Another challenge is that IT professionals continued to be asked to do more with less funding. According to Gartner, IT spending increased only about 0.8% this year. IT is spending all of their funds on keeping the wheels on the bus spinning, but few funds in IT are available to innovate. Other budgets, like marketing and sales technology spend are increasing, however. IT is still seen as a cost center in many organizations, while the business side is considered to be revenue-generating.

Data Governance Can Help

Data governance can help us tap into the business-focused budgets with a couple of important edicts:

    1. IT should form an alliance with business users
    Take a real interest in some of the challenges that your business users have by inviting them for coffee or giving them an opportunity to beef about their challenges.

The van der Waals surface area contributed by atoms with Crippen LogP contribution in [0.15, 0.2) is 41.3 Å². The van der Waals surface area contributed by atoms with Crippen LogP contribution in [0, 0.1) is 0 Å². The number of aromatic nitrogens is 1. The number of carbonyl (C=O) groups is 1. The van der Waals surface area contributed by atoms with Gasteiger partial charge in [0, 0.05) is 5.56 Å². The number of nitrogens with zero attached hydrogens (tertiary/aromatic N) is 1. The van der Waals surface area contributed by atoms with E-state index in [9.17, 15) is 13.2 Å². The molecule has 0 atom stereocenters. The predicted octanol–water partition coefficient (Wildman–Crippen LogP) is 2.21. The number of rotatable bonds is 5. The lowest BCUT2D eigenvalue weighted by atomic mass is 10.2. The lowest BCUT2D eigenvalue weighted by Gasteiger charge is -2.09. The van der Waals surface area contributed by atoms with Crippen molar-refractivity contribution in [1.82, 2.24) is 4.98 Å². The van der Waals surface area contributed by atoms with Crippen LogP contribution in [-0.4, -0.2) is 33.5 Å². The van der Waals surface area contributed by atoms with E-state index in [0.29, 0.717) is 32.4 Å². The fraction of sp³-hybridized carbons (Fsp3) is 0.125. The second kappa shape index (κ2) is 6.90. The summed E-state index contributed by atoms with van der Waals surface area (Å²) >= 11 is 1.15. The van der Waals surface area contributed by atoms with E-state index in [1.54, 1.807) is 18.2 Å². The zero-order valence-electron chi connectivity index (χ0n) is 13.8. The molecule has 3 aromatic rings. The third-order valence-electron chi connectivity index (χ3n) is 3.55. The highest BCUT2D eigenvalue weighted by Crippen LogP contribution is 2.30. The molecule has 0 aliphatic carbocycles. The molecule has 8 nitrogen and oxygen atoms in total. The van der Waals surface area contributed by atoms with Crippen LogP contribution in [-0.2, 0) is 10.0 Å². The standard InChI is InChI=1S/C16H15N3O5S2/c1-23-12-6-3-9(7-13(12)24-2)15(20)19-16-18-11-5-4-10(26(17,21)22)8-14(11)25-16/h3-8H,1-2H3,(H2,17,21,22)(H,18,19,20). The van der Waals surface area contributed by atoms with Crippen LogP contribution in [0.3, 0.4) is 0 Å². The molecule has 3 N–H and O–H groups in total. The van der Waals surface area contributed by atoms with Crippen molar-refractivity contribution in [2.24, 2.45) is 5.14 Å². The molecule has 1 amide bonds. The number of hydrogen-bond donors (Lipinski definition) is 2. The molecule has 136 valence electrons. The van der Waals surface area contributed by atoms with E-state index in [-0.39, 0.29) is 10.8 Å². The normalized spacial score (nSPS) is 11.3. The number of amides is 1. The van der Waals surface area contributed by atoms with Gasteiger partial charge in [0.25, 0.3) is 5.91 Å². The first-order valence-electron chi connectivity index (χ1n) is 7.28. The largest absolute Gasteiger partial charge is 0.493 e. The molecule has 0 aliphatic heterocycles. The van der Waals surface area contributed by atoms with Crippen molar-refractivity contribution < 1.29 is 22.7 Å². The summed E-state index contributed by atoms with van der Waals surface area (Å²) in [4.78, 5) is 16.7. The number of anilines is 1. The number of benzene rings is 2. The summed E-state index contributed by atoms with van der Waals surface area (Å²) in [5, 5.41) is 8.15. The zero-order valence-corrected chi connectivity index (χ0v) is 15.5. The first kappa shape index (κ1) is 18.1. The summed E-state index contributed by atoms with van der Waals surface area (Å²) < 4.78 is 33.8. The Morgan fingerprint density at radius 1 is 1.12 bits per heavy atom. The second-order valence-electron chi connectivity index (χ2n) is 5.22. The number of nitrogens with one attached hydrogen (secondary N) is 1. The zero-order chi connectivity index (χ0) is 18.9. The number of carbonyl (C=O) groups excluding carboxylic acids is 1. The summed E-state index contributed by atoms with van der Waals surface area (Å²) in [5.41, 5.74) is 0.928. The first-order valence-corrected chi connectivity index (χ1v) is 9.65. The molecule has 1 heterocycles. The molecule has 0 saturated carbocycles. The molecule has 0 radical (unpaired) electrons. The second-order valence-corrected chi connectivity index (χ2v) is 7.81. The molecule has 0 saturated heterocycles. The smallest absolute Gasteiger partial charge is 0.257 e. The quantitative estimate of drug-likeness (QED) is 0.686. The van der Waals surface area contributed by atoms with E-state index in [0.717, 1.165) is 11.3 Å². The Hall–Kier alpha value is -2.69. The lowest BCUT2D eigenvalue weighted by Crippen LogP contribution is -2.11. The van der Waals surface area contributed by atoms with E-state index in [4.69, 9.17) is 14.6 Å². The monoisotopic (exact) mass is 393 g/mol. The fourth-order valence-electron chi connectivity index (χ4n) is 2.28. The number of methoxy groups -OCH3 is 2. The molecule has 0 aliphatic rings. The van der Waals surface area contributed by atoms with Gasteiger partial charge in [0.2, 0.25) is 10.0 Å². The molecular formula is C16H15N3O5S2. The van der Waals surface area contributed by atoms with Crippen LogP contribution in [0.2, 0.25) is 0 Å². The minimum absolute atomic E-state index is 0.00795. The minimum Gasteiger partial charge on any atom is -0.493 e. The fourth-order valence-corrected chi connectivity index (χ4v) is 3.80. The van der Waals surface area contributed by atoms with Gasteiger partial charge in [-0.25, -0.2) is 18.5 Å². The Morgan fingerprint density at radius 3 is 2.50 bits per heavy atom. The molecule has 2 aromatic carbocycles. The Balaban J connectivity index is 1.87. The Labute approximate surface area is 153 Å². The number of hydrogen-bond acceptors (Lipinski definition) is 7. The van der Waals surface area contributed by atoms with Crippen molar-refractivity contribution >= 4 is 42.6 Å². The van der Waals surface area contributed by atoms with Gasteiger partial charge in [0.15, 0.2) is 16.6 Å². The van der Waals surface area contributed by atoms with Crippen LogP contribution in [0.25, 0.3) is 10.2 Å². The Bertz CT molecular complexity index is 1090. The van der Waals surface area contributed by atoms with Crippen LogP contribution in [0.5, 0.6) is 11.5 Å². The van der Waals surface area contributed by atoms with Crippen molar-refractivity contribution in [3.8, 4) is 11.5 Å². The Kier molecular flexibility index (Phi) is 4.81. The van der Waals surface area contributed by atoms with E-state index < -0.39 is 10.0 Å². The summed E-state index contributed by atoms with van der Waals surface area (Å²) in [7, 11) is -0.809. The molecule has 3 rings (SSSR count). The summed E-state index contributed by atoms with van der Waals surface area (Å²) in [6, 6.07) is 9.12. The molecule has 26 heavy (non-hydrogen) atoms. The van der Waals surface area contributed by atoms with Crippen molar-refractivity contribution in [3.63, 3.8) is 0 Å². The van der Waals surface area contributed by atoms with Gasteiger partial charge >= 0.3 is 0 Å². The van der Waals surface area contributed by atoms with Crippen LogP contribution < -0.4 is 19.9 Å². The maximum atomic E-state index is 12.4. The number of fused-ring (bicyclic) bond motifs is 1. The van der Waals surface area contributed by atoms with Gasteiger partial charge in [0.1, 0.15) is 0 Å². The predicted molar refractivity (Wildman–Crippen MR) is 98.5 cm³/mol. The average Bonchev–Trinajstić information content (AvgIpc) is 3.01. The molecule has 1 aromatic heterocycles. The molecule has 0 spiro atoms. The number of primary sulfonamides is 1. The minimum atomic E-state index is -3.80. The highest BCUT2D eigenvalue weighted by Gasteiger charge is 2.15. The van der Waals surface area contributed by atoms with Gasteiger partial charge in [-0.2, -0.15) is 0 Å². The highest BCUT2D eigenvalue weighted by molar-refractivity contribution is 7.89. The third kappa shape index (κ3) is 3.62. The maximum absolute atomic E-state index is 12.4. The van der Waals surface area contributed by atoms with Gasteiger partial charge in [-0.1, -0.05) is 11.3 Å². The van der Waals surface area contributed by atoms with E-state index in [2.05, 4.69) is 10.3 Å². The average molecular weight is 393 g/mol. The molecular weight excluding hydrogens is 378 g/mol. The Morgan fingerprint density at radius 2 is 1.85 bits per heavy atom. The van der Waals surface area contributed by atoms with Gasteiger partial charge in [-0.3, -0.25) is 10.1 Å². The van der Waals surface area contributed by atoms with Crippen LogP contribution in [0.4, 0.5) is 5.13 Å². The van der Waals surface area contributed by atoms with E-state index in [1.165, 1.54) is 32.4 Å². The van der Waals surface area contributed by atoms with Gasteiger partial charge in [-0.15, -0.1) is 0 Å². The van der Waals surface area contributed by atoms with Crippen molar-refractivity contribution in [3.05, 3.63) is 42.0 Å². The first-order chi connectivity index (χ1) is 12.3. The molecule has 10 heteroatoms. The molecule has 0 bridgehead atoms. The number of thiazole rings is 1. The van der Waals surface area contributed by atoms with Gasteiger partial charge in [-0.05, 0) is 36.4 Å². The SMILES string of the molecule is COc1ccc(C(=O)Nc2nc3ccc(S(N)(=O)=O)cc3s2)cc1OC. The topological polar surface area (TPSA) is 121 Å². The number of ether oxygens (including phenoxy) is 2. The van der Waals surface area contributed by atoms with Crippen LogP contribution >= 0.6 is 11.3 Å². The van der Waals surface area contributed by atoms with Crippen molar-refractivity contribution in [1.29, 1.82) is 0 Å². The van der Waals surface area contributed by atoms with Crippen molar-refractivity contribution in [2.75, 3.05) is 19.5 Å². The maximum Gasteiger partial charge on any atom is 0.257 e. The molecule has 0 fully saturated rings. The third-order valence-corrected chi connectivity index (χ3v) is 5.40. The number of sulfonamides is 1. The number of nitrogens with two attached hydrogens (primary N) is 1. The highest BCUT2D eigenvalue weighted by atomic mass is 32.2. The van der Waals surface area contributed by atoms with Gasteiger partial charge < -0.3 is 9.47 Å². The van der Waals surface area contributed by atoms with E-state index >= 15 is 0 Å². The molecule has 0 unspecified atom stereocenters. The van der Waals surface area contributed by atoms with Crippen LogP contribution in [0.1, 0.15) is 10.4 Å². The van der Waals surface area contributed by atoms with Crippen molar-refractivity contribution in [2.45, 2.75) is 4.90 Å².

2. IT should focus on important business aspects of the IT initiative
    If you ask your business users, the most important aspects of IT aren’t technical. The three most important business aspects of any initiative is revenue, efficiency and compliance. IT should be trying hard to help the company make more money, be more efficient in the way that day-to-day business is done, and compliance with state, local, federal or industry regulations.

    3. The data governance team should initially pick projects that can provide quick return on investment and track benefits.
    Quick wins that are profitable to the corporation form an agile approach to data governance. Initiatives shouldn’t take months or years, but days or weeks. When users see the value that IT is bring to the organization, they will want to work with you on solving their issues.

    4. Analytics is just one of the systems of opportunity to begin your data governance initiative.